Are you at risk for pancreatitis? Top symptoms, warning signs for condition

This content is sponsored by MedStar Washington Hospital Center

Ever have pain in your belly, nausea, unexplained weight loss or severe dehydration? These are just a few of the symptoms that you shouldn’t ignore because they could be warning signs of chronic pancreatitis.

The pancreas is a large gland tucked behind the stomach and the intestines that produces enzymes that help the body digest food and hormones that help the body regulate blood sugar. Chronic pancreatitis happens when the pancreas becomes inflamed and doesn’t work like it should anymore, even after treatment.

Chronic pancreatitis can lead to serious, potentially life-threatening problems. That’s why knowing the symptoms and risk factors is so important, said Dr. Mitesh Patel, a gastroenterologist at MedStar Washington Hospital Center.

The two most common causes of chronic pancreatitis are drinking too much alcohol and smoking cigarettes, Dr. Patel said. Alcohol is a toxin and that has the ability to damage cells and lead the pancreas to be scarred and inflamed over time. Smoking can have the similar effect on the pancreas, although researchers aren’t yet sure of the exact reason for smoking’s impact.

“Years and years of this behavior can lead to inflammation of the pancreas,” Dr. Patel said. That inflammation can welcome a host of serious issues, including pancreatitis.

Heredity can also play a role in a patient’s pancreatitis risk. Some people have genetic conditions that can lead to the development of pancreatitis, Dr. Patel said.

“For that reason, some of these patients may fly under the radar,” he said, adding that it’s important for those patients to be mindful of common symptoms to prevent pancreatitis from progressing to a more serious condition.

The most common symptom of pancreatitis is severe pain in the upper belly, which can spread through the body and into the back and radiate up to the shoulders.

Nausea and vomiting are common symptoms as well because the pancreas’s inflammation tells the body it’s not ready to digest, “so anything you send it, we are going to send right back out,” Dr. Patel said. That can contribute to unintended weight loss and severe dehydration, he added.

“Patients with acute pancreatitis need to be resuscitated with fluid at a relatively aggressive rate when they present at the emergency department. But if they don’t come to the emergency department, they risk the condition getting worse,” Dr. Patel said.  Recurrent attacks of acute pancreatitis may eventually lead to chronic pancreatitis.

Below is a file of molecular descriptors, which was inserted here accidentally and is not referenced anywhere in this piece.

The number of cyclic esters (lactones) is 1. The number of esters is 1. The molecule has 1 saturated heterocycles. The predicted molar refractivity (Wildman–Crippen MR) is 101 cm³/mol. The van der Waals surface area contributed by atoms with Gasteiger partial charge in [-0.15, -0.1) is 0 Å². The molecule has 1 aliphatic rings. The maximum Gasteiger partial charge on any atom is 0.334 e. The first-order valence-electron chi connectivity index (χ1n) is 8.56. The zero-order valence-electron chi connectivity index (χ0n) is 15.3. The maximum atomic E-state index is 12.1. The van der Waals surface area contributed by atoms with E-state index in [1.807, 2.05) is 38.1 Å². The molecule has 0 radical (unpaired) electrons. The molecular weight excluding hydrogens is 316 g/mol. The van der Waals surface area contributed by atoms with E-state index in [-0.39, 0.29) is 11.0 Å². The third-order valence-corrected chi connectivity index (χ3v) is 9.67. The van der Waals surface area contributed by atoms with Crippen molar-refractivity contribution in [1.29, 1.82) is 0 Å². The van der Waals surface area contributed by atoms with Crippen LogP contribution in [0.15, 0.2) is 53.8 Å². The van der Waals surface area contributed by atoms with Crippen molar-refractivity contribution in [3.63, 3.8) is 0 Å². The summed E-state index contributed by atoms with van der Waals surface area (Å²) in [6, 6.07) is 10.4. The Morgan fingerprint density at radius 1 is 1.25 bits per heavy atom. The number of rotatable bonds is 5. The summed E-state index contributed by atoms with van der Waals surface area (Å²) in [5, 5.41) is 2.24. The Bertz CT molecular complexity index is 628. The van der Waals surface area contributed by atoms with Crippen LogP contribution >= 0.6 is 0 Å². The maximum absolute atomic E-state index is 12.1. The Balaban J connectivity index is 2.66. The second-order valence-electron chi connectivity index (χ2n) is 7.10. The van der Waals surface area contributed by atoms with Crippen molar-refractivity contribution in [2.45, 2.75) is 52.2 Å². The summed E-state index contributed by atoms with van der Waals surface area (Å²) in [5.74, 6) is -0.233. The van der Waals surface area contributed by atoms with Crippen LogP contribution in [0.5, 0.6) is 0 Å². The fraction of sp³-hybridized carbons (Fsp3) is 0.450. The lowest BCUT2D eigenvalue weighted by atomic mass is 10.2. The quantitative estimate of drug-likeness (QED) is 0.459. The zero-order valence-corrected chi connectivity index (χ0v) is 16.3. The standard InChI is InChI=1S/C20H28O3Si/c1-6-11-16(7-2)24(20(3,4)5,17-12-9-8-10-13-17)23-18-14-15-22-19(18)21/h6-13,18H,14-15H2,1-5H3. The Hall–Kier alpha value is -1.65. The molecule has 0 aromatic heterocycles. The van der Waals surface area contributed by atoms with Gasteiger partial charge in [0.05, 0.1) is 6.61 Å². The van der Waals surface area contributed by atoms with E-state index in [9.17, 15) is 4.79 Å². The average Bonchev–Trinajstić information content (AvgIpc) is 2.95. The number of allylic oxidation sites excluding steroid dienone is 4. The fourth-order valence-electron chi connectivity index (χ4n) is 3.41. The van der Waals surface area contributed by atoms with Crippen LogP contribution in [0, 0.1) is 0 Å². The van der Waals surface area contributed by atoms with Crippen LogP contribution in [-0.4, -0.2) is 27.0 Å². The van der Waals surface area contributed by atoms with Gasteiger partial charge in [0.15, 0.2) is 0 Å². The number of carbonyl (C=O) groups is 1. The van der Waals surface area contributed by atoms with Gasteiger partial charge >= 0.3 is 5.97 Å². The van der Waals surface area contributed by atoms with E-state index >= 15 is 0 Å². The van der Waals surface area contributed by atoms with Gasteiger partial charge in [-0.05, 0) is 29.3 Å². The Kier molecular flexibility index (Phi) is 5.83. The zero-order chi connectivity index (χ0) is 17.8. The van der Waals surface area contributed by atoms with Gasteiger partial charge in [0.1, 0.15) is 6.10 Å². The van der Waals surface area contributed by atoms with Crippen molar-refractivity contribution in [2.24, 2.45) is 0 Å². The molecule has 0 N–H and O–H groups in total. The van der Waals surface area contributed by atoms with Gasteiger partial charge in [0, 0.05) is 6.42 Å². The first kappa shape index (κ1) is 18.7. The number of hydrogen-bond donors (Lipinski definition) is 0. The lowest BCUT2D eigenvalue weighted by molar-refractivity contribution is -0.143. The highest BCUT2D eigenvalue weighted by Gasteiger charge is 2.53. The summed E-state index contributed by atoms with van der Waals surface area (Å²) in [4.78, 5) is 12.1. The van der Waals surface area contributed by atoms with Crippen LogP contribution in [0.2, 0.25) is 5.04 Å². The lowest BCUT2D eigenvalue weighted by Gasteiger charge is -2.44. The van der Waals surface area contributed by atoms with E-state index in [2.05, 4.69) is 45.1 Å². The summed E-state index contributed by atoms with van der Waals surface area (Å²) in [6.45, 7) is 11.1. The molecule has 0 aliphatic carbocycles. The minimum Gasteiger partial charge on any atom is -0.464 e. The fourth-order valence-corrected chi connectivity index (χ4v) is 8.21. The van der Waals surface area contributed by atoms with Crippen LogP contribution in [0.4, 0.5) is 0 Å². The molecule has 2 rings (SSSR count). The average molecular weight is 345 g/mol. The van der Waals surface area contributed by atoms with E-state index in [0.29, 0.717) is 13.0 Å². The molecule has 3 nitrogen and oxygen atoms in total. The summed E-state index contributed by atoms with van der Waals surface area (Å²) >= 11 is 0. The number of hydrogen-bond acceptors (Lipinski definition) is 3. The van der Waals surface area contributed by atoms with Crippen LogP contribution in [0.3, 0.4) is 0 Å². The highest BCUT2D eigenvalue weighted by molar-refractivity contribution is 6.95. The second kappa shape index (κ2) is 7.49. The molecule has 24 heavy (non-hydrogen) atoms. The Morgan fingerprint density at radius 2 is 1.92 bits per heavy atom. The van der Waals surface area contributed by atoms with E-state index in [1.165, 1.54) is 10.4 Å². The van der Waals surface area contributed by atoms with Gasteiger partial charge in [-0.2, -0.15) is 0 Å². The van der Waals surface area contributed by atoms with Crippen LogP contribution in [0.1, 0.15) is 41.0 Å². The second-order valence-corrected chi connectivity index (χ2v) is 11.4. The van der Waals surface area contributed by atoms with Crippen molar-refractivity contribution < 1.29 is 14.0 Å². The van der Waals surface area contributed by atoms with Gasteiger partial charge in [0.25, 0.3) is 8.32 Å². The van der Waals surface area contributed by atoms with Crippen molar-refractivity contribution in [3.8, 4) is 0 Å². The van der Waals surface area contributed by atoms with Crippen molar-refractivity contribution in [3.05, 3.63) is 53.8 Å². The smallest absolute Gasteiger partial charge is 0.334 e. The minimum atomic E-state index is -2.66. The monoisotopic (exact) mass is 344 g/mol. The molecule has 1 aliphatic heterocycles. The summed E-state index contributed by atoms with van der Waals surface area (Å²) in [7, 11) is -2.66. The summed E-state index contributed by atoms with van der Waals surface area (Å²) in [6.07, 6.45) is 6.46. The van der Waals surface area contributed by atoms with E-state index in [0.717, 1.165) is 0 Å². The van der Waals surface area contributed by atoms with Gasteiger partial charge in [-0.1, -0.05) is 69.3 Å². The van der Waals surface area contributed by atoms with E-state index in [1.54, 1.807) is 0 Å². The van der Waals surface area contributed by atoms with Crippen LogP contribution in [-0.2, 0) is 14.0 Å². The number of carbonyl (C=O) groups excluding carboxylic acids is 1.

Some symptoms caused by chronic pancreatitis are similar to those of other medical conditions. For example, cancer could be another common cause of unintended weight loss. That’s why testing can be so vital, Dr. Patel said.

“It’s very important to come to a center that has expertise with excellent diagnostic testing available, great clinicians and the type of interventional procedures that might be needed to help deal with some of the chronic changes that come with pancreatitis,” he said.

For those who get pancreatitis, doctors want to get to the root cause of why it has developed. One contributing factor could be what you’re eating. “We have an obesity epidemic in America and that’s very concerning because it could be leading to higher rates of gallstone disease,” which could mean pancreatitis, Dr. Patel said.

“We can help screen some of these populations who get recurrent attacks, but when we find out that they have a genetic mutation, we don’t really have a solution for that. There’s no gene therapy at this time. And if we have this knowledge, maybe we can direct our patients to make healthier lifestyle choices. But we also risk causing undue anxiety in these patients,” he said.

When someone gets pancreatitis, the gland is damaged and won’t go back to normal. Certain patients may want to look into a pancreas transplant. Others may need a procedure called autologous islet-cell transplant, which involves removing the pancreas and removing the cells that produce insulin and implanting them in the liver. There, the cells function normally and produce insulin as if they still were in the pancreas.

Also, doctors can prescribe medication that can act almost like a replacement pancreas and help the body get the nutrients it needs from food.

Ultimately, patients need to recognize the lifestyle changes that are needed to get and stay healthy.

“Once you buy into the fact that this is how your body is now, we can work with you on educating you on what healthy lifestyles choices are, how to use your medicines, the appropriate timing to use medications, and following up with us and going through your regular checkups. That can get patients back on track for a healthier life,” Dr. Patel said.

For more insights from Dr. Patel including his podcast on chronic pancreatitis, click here.

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